eval/stepopcode, which can advance arbitrarily nested representations of the VM in O(1) time (amortized)
stepsupport and/or metering for massive performance gains and minimalist semantics
RLP makes a good bytecode encoding because half of the one-byte values are serialized directly, and a list of these is serialized directly in a byte sequence. Naturally, you will want core ops that manipulate RLP. This gives you a nice homoiconic foundation for your deterministic VM.
A core subset of basic stack ops for specifying pure functions that are guaranteed to terminate is useful for any higher level language. You can statically determine worst-case execution cost.
This core has a
call that is equivalent to inlining, and a
eval for capturing and advancing emulation frames.
All items on the stack are RLP objects, recursive lists with buffers at the leafs. RLP operations all take constant time in the implementation, this requirement basically defines the set of operations. These are usable like cons lists or buffer, depending on node type.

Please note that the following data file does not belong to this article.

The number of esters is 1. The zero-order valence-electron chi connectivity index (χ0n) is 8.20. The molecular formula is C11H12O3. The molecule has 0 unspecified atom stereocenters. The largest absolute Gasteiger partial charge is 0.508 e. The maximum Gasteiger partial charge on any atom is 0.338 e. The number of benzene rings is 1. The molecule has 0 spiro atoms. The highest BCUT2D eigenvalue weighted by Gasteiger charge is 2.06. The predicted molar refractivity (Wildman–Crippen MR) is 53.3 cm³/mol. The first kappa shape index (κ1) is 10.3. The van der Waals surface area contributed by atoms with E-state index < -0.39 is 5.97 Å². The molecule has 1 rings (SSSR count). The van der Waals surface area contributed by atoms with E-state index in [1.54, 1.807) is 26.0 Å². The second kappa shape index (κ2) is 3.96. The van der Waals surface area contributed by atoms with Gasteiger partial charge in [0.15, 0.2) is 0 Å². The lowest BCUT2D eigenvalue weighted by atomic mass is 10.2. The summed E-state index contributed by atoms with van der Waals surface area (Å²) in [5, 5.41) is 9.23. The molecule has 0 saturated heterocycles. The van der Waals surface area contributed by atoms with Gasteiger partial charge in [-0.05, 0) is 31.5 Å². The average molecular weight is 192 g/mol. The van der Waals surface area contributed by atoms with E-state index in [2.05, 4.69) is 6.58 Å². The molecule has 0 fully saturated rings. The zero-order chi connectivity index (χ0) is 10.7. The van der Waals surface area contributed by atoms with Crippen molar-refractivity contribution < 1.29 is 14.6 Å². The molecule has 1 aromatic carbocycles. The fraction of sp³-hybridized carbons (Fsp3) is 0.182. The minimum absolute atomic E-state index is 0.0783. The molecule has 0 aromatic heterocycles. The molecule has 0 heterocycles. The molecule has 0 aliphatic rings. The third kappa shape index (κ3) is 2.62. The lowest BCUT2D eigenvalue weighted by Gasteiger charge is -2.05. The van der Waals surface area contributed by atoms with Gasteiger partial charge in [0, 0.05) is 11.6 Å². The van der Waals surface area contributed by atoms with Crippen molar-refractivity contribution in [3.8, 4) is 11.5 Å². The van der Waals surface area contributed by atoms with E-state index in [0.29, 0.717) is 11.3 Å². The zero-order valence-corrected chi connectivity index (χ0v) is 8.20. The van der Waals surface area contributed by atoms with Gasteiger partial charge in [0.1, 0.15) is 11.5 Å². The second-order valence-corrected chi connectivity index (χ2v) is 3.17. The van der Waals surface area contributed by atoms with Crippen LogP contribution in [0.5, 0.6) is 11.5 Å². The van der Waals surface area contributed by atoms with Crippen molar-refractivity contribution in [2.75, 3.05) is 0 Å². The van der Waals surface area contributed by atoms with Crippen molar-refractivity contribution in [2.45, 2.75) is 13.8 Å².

00- 3f push/<k> 40 push/data <d> stack/dup stack/drop stack/swap stack/rot rlp/isBlob rlp/isList num64/cast, cast-try num64/add,sub,...,not,and,or num64/add-try, sub-try, etc (rlp/isBlob) blob/len blob/cat blob/slice [blob/zeros <k>] (rlp/isList) list/len list/cat list/cons list/head list/tail list/lempty list/wrap list/unwrap [control/case [k,f]* f?] [control/loop k f] [control/bind f* f] [control/call k] control/break // variants: (loop|case)*cleanstack? control/continue // variants: (loop|case)*cleanstack? control/ret // variants: cleanstack?*flag? control/trap // variants: many... 70 [eval/step k] // advance the state of the emulation frame on the data stack 71 [eval/frame k] // put binding k onto the data stack as a fresh evaluation frame 7f unreachable # extensions 80+ extended instruction set (2-byte+ operations)